The New Zealand Cervical Cancer Study: Could It Happen Again?
BMJ (British Medical Journal). 1988 Aug 20-27; 297(6647): 533-539.
The author is one of the medical advisers to the judge who led a government inquiry into allegations that an experimental research program at the National Women's Hospital in Auckland, New Zealand, to study the natural course of cervical carcinoma in situ had withheld conventional treatment from some patients. She argues that the research proposal should not have been approved at the outset, that consent should have been sought from the patients, that the study was not monitored adequately, and that the concerns of other doctors were not acted on. The reasons for this failure to protect the safety of patients go beyond the individual researcher and must be sought in the attitudes of doctors to science, to accountability, and perhaps to women. (KIE abstract)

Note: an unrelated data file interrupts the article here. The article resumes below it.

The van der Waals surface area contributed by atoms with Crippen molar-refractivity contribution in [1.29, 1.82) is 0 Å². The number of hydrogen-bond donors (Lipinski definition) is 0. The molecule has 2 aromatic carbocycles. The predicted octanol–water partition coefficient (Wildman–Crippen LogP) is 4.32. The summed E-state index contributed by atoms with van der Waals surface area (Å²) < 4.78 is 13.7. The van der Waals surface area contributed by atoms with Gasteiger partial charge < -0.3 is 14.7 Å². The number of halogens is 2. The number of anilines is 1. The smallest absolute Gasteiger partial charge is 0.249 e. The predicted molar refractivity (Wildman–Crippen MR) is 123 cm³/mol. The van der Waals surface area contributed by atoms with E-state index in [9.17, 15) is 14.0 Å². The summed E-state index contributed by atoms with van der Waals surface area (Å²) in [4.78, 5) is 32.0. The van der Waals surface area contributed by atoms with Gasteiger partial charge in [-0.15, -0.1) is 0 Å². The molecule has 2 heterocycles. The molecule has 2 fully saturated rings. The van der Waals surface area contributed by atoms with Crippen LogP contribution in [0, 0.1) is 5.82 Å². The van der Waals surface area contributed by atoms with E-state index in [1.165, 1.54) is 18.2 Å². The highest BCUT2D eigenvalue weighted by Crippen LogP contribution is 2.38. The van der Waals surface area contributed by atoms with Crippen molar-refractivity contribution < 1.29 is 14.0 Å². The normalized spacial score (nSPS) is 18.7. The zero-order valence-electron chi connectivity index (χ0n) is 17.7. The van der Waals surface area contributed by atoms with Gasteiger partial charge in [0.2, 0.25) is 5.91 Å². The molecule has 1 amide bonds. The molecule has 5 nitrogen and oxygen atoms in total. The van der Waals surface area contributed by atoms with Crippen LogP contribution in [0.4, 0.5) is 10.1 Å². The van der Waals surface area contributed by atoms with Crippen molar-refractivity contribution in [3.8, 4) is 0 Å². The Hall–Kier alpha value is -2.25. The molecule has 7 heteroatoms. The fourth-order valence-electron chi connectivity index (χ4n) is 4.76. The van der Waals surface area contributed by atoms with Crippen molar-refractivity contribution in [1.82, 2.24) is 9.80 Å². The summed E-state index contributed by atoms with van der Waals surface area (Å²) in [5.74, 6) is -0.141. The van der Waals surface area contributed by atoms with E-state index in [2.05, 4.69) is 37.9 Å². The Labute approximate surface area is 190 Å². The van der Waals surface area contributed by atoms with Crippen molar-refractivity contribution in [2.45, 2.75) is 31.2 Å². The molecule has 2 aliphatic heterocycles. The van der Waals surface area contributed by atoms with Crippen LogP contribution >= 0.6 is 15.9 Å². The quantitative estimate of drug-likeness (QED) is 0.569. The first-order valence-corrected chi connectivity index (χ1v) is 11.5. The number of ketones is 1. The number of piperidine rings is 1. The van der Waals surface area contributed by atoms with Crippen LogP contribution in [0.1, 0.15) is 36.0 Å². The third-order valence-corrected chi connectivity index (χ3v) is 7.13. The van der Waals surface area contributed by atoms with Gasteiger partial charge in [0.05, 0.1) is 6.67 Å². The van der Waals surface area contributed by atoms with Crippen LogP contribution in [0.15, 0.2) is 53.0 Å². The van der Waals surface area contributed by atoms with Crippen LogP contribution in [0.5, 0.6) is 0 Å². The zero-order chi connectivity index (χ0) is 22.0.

Accountability; Attitudes; Cancer; Clinical Ethics; Clinical Ethics Committees; Consent; Disclosure; Doctors; Ethics; Ethics Committees; Females; Fraud; Government; Hospitals; Human Experimentation; Informed Consent; Institutional Policies; Investigators; Males; Mass Media; Mass Screening; Misconduct; Newborns; Parental Consent; Patient Advocacy; Patient Care; Patients; Peer Review; Physicians; Regulation; Research; Research Design; Research Ethics; Research Ethics Committees; Review; Risks and Benefits; Science; Scientific Misconduct; Self Regulation; Social Dominance;
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